IRMI defines gross negligence as: “the willful or reckless disregard to the duty of care and complete disregard for the safety and well-being of others.” This clause is important because of how it interacts with other standard contract terms (since it’s often an exclusion to a limitation of liability), and it can also be a coverage exclusion.

Gross negligence must be proved, and an expert witness would often be called in to do this. Joe mentioned that the witness would likely be similar to the most cynical and abrasive people on /r/msp (not to mention someone with unparalleled credentials). Such a witness would make a fool of any MSP trying to defend themselves for running an unpatched Automate environment.

Adding it all up: how insurance companies could skirt claim payment

Insurance companies are losing a lot of money in the MSP space, so scrutiny on claims is increasing. The worst-case scenario for an MSP would play out like this:

  • The first step is for the insurance company to establish a nexus between the claim on the RMM and the unpatched database. This likely would take the form of “the RMM contained vulnerabilities” — the argument being that the MySQL database is part of the RMM.
  • The next step would be spelling out that the vulnerability isn’t covered — either because the MSP knew about it and failed to put right, or because the unpatched/legacy software was excluded from the policy as a failure to meet standards or maintain security, or due to gross negligence.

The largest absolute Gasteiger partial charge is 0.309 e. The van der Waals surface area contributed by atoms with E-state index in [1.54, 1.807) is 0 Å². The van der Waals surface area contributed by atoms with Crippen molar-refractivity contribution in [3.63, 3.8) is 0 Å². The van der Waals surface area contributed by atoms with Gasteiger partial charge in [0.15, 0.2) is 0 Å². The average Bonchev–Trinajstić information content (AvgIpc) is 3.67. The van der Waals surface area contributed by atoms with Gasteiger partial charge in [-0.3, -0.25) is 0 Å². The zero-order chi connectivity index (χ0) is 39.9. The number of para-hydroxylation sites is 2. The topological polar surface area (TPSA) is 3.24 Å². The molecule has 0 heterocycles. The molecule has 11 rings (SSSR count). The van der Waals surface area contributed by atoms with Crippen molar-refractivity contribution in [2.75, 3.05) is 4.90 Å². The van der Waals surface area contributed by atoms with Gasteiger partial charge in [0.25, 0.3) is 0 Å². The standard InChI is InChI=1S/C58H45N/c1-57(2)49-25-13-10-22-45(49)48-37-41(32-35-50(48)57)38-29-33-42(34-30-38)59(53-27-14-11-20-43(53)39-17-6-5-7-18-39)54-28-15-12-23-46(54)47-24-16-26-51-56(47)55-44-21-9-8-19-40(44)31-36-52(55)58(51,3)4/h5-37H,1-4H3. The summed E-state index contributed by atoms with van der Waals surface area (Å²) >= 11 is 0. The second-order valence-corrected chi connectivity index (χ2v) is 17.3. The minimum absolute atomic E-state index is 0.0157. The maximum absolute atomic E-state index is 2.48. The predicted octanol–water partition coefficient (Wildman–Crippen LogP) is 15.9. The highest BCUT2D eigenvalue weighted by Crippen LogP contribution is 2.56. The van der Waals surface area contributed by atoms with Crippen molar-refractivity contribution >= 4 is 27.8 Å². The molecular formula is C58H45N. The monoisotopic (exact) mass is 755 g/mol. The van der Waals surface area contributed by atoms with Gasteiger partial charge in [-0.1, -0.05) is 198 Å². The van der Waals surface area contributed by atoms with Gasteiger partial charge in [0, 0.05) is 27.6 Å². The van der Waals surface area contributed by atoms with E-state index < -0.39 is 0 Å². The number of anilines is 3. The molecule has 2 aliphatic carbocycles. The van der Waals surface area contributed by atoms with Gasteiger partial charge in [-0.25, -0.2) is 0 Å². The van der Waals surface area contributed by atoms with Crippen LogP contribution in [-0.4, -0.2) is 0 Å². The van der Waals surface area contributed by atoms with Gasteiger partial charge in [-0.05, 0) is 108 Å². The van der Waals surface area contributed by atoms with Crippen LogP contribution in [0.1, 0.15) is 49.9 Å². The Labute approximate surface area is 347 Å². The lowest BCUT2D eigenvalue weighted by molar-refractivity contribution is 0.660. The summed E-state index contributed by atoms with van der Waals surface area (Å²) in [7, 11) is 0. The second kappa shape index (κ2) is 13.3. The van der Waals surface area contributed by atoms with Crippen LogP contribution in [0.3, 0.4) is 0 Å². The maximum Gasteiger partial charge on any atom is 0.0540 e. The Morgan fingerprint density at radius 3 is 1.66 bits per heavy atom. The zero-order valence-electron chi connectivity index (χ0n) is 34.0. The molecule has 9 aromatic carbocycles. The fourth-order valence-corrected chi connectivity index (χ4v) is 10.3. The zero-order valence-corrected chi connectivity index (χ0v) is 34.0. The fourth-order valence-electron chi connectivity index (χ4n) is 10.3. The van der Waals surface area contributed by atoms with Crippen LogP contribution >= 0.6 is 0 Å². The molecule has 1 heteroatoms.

• The insurance claim would be declined (or only partially declined), and the MSP would have a tough road ahead to recover from the incident.
  • If the insurance company declined coverage due to gross negligence, it’s possible the MSP clients would consider litigating to recoup losses on the same grounds.

The particulars of this scenario depend on the exact nature of the terms in each insurance contract, so it’s critical for each MSP to review their insurance and determine if any vague language could pose an issue before a claim event occurs.

An ounce of prevention

The good news is that, for Automate, there’s an easy solution: keep your database patched. While it’s easy in theory, several nuances can complicate the process.

Here at Automation Theory, our MySQL Maintenance Packages make the process easy for MSPs. We monitor Oracle’s repositories and automatically get notified of new versions. We perform validation testing of the latest version of MySQL (and the connector software) and then automatically inform our clients that a new version is available and that it’s time to self-schedule an upgrade appointment (which we perform after hours). This removes the administrative burden from MSPs and provides the MSP with access to a certified MySQL DBA familiar with the Automate platform.

We hope this information has been helpful to you — please don’t hesitate to contact us with any MySQL patching-related questions!

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Post Author: Jeremy Oaks

Jeremy is the founder of Automation Theory. He is passionate about all things technology, specifically in developing creative solutions. He received his bachelor's degree in Computer Science from the University of Wisconsin-Superior, and is also a certified MySQL DBA and penetration tester.